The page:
Saturday, June 11, 2011

Maintenance shed

Over the coming weeks you may see and hear some construction activity at our maintenance shed next to 9 West fairway.  We are building an additional shed that will allow for much needed extra machine storage area and will include a parts rinse bay.  We will also be installing a new fuel storage and dispensing system as our current one is an underground tank that has been in the ground for 25 years and was 20 years old when it was installed.  Underground storage tanks are coming under increased government regulation to the point that it will soon be extremely difficult to retain them.  Not to mention the potential impact on the environment from leaks.  The new tank is a "Convault" brand and is an above ground configuration that is fully self contained and has a 4 hour fire rating.  The Convault system is the safest method of storing flammable and combustible liquids above ground available.  The unit is also Australian made and will store 3,000 litres of unleaded fuel and 5,000 litres of diesel. . 

Thursday, June 9, 2011

111th US Open

The upcoming US Open Championship is to be played at Congressional Country Club which is situated in Bethesda, Maryland just out of Washington DC. It will be played on the Blue course which was closed in 2009 for a rebuilding program of the greens.  The Blue course is a 7,278 yard par 72 for Members with a slope rating of 142!!  For the Open it will be played as a 7,574 yard par 71.  The summer in the USA last year was so severe that the Blue course was closed to play for 2 weeks in order to preserve the greens.  Following are some interesting facts about the course preparation with Coolie Tweed details in brackets.
Grass Type: Greens were rebuilt in 2009 to USGA Guidelines for Putting Green Construction (as were the re-constructed River greens) and established with a blend of Penn A-1 and A-4 creeping bentgrass.  (We have Penn G2 in the 17th West green and some Penn A1 in the greens nursery.)
Mowing Height: 2.5 mm  (We mow at about 3mm at the lowest.)
Mowing Height for collars and approaches: 8 mm  (We mow at 11mm)
Target Stimpmeter Reading: 14-14.5 feet  (Our greens would be unplayable at that speed!!)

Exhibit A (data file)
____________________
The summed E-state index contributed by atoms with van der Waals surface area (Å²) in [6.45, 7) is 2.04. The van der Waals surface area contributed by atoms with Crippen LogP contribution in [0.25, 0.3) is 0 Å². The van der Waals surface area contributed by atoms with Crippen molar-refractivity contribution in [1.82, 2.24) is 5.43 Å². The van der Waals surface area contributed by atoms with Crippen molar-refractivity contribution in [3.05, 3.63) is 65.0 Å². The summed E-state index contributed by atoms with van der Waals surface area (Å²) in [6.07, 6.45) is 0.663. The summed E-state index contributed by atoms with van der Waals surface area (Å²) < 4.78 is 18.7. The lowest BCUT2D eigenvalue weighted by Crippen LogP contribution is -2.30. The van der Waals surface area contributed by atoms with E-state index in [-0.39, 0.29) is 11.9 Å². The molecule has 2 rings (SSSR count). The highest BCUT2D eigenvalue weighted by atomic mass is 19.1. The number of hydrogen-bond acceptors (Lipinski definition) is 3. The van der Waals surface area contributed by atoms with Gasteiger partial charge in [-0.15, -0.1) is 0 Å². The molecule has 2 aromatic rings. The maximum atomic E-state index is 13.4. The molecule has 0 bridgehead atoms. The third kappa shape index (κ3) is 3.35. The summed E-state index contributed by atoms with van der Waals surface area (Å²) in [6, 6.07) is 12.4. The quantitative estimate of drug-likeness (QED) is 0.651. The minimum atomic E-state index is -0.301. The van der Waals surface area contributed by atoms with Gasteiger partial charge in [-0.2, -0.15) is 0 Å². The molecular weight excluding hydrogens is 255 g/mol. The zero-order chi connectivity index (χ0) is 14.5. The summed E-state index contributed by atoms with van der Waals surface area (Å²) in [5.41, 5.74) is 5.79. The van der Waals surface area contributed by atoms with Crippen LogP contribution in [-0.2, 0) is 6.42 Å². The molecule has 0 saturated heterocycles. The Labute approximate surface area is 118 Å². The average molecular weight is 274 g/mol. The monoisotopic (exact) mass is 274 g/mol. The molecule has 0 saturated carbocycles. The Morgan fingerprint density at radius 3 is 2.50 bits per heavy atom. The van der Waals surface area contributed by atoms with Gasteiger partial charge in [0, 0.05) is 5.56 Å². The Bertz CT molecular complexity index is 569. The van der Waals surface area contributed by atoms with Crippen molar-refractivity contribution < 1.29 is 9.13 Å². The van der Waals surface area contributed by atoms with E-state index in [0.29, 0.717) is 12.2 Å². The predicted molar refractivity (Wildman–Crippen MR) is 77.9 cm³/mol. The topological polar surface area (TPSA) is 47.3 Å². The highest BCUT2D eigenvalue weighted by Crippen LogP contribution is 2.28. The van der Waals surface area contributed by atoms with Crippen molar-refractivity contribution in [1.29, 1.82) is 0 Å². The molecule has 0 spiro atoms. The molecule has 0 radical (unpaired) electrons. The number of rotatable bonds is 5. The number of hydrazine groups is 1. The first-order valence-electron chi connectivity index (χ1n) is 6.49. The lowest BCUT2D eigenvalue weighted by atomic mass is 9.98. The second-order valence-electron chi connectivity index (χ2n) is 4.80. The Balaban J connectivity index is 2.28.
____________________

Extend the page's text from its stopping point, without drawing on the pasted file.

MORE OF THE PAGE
Irrigation Practices: Only hand-watering on the greens. The goal is to achieve firmness without compromising the health of the grass. Soil moisture levels are constantly monitored with hand-held testers and in-ground sensors. Fairways and tees are irrigated on an as-needed basis. Wetting agents have been applied due to sand topdressing of both fairways and tees. The goal is to achieve even wetting when irrigation is applied.
Grass Type: Penncross creeping bentgrass
Mowing Height: 9 mm  (We mow at 11mm.)
Width: Ranges from 16 to 32 metres, averaging 23 metres wide in the primary landing zones.
Grass Type: Predominantly Penncross creeping bentgrass along with other varieties interseeded over the years.
Mowing Height: 9 mm  (We mow at 15mm.)
Grass Type:
intermediate rough – primarily perennial ryegrass
primary rough – predominantly turf-type tall fescue.
On each side of the fairway, a 1.8 metre wide swath of intermediate rough running the length of each hole will be mown at 22 mm. The same mowing height is used for the bunker tie-ins.
On greens with a primary rough, the mowing height is 75 mm.  (A golf ball has a diameter of 42.67 mm.)
For the sixth consecutive year, the USGA will use graduated primary rough. This setup creates a tougher and more challenging recovery shot for those who hit their drives farther off-line.
The first cut of primary rough is 5 metres wide and mowed between 70 – 80 mm,
depending on the length of the hole.
The second cut of rough is mowed to 100 mm, depending on the turf growth rate. This height extends to and beyond the gallery rope lines.
Maintenance: New sand has been added to all bunkers. All 96 bunkers are hand-raked.
Congressional C.C. crew size: 55 for 36 holes.  (We have a maximum in peak summer of 18.)Number of mechanics on staff during the Open: 3